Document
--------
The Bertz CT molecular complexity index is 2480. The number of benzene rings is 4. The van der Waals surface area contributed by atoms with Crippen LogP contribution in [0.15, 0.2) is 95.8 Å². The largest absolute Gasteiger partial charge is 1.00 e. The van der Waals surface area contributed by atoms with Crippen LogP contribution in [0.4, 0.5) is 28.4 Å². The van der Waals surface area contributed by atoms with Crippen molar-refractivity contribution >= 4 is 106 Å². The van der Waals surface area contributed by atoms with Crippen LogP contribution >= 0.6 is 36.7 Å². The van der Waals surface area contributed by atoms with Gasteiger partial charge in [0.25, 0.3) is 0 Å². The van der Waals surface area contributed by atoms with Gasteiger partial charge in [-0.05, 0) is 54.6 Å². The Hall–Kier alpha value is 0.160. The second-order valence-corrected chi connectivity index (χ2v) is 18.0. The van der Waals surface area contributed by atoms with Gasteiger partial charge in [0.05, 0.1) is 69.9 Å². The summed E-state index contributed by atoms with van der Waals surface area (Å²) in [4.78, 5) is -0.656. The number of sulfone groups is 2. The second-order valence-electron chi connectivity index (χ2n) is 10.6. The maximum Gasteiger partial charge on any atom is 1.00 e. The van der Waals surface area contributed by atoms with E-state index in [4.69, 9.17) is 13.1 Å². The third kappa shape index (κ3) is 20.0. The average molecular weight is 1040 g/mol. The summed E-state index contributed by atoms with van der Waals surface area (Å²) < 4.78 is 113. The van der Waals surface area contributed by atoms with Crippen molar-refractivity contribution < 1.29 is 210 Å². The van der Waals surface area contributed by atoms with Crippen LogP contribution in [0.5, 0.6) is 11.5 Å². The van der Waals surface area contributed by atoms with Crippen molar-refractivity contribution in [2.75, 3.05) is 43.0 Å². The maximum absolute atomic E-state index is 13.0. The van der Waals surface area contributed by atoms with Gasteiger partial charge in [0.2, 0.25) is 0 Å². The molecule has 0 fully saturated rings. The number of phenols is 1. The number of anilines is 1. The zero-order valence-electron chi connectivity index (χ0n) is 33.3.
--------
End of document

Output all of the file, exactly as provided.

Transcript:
The Bertz CT molecular complexity index is 2480. The number of benzene rings is 4. The van der Waals surface area contributed by atoms with Crippen LogP contribution in [0.15, 0.2) is 95.8 Å². The largest absolute Gasteiger partial charge is 1.00 e. The van der Waals surface area contributed by atoms with Crippen LogP contribution in [0.4, 0.5) is 28.4 Å². The van der Waals surface area contributed by atoms with Crippen molar-refractivity contribution >= 4 is 106 Å². The van der Waals surface area contributed by atoms with Crippen LogP contribution >= 0.6 is 36.7 Å². The van der Waals surface area contributed by atoms with Gasteiger partial charge in [0.25, 0.3) is 0 Å². The van der Waals surface area contributed by atoms with Gasteiger partial charge in [-0.05, 0) is 54.6 Å². The Hall–Kier alpha value is 0.160. The second-order valence-corrected chi connectivity index (χ2v) is 18.0. The van der Waals surface area contributed by atoms with Gasteiger partial charge in [0.05, 0.1) is 69.9 Å². The summed E-state index contributed by atoms with van der Waals surface area (Å²) in [4.78, 5) is -0.656. The number of sulfone groups is 2. The second-order valence-electron chi connectivity index (χ2n) is 10.6. The maximum Gasteiger partial charge on any atom is 1.00 e. The van der Waals surface area contributed by atoms with E-state index in [4.69, 9.17) is 13.1 Å². The third kappa shape index (κ3) is 20.0. The average molecular weight is 1040 g/mol. The summed E-state index contributed by atoms with van der Waals surface area (Å²) < 4.78 is 113. The van der Waals surface area contributed by atoms with Crippen molar-refractivity contribution < 1.29 is 210 Å². The van der Waals surface area contributed by atoms with Crippen LogP contribution in [0.5, 0.6) is 11.5 Å². The van der Waals surface area contributed by atoms with Crippen molar-refractivity contribution in [2.75, 3.05) is 43.0 Å². The maximum absolute atomic E-state index is 13.0. The van der Waals surface area contributed by atoms with Gasteiger partial charge in [0.2, 0.25) is 0 Å². The molecule has 0 fully saturated rings. The number of phenols is 1. The number of anilines is 1. The zero-order valence-electron chi connectivity index (χ0n) is 33.3.